Nazanin Nematshahi discusses modern leadership and the issue of diversity and inclusion from gender and enthical cultural perspectives. She stresses the importance mentorship and stakeholders, strong individual development plans and strong networking have in forging a path in the industry. She considers passion, drive and courage to leave her comfort zone, vital. Inspired by people who use passion and drive to make a difference, Nazanin admires leaders who take a stand around diversity and inclusion – those who really see how diversity can help create innovation. Among her tips to girls pursuing a tech career, is the advice to build a strong network with encouraging people. She says they should make sure lots of people know about their passions, to fight for what they believe in, and to not be afraid of putting good ideas into practice – particularly in increasing diversity! 

Karen Lee

Karen Lee’s career in tech was not planned. It was hands-on development of product and service development and deep interactions with customers that sparked her passion. She finds the opportunity to create from scratch and serve millions of users extremely meaningful and rewarding, and loves the creative and collaborative process blending people and technology – an interaction she calls beautiful and complementary. Karen wants females considering a career in tech to learn the business of technology and the various roles within organizations. She tells them not to be afraid to try new jobs and technologies but, most importantly, to take ownership of their journeys, not to wait for advice, and to never let anyone box them in.

Gabriella Ljunggren

Gabriella Ljunggren has succeeded in the area of data science at one of the world’s leading tech companies. She says it’s been important not to be afraid to take chances, and to have the confidence to embrace unknown situations. Gabriella believes women are in demand, and encourages girls to absorb that knowledge and let it drive them. She says a challenge in being a woman in data science has been having to adapt to a male-dominated culture, instead of the male-dominated culture adapting to women – something she hopes will change in the future. 

Johanna Huggare

With a rich working history within Volvo Group, Johanna Huggare has spent time at Volvo Powertrain, Group, Trucks, Technology, and CE. Highlighting the topic of gender diversity’s importance in achieving sustainable development and solving global problems, Johanna is passionate about visibility and represendation. Being visible, she says, is one of the most important contributors to her success today. Inspired by passion and engagement, the feeling of making a difference with brilliant people has been a driver in her journey. To girls considering a career in tech, she says to follow your heart, find your strengths and unique qualities, and leverage it!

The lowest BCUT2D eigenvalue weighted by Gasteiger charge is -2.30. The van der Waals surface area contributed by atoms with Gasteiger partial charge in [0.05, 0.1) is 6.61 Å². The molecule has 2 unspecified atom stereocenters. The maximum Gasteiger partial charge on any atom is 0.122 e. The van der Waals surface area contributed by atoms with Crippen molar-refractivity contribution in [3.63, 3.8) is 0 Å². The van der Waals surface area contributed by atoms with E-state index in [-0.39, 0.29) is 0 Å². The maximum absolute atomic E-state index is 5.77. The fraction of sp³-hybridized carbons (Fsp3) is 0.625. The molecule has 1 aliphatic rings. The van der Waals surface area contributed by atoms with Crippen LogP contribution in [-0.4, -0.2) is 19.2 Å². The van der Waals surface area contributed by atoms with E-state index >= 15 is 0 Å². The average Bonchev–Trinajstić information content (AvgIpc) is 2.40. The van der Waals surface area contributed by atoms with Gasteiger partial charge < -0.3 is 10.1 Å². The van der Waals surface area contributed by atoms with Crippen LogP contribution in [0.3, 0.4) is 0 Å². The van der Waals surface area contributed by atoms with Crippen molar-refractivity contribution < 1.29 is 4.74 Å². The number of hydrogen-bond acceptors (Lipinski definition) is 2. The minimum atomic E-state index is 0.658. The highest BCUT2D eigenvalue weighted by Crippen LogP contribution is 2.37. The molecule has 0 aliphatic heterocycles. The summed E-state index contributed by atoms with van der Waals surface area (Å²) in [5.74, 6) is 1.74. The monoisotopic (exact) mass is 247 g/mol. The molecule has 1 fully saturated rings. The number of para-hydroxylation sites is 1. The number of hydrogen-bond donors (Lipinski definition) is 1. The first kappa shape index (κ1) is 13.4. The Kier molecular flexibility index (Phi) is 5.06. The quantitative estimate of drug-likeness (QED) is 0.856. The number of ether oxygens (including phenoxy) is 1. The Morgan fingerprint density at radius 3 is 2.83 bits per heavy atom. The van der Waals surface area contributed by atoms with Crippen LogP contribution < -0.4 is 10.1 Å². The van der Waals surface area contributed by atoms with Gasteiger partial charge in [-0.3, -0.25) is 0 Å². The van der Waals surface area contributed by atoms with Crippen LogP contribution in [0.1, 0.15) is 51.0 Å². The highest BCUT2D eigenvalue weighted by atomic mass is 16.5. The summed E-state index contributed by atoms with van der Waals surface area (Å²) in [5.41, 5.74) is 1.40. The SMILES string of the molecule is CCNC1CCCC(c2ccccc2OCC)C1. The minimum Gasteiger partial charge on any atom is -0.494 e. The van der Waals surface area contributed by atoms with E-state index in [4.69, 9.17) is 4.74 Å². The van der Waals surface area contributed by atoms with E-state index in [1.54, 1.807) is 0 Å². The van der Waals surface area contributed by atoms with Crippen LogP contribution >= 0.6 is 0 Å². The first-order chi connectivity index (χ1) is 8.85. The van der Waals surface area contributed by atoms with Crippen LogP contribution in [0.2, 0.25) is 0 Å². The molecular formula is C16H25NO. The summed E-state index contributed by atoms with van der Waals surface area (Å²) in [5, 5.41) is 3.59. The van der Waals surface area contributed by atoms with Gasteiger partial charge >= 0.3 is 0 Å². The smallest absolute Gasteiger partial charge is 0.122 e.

Marielle Gallardo

With a degree in Computer Science and two years working for Volvo Group, Marielle Gallardo discusses the importance of role models in inspiring success. Meeting, learning from and connecting with those who inspire her has been important in her journey to where she is today. She also lists curiosity as being one of the most important contributors to her success. She says discovering new interests and passions through exploration is vital – even things that might seem hard or uninteresting at first. Marielle says resilience and confidence have also been important foundations for her success, maintaining a hopeful outlook and belief in herself and teammates. What advice does Marielle have for girls getting into the industry? Find a mentor or connect with people who can give insight into why working in tech is exciting! 

Nastasha Tan

Focusing on the importance of cultivating a diverse workforce that represents the world’s diversity, Nastasha Tan is driven to inspire other women of color in tech. She says while the tech industry continues to make progress on cultivating more diverse talent, it is still rare to see others like her in her work environment, and even fewer in leadership positions. Challenges that go hand-in-hand with this lack of representation include not knowing what opportunities exist for leaders like Nastasha, and the belief that they do not exist. She says that while she is just one person, she is motivated to push past doubt, and continue to learn and develop into a better leader every day, in the hope that she can change the status quo. A good leader, according to Nastasha, is confident in their own skin, no matter how different they might be. 

Moderators: Céline Greuzard and Anna Abenius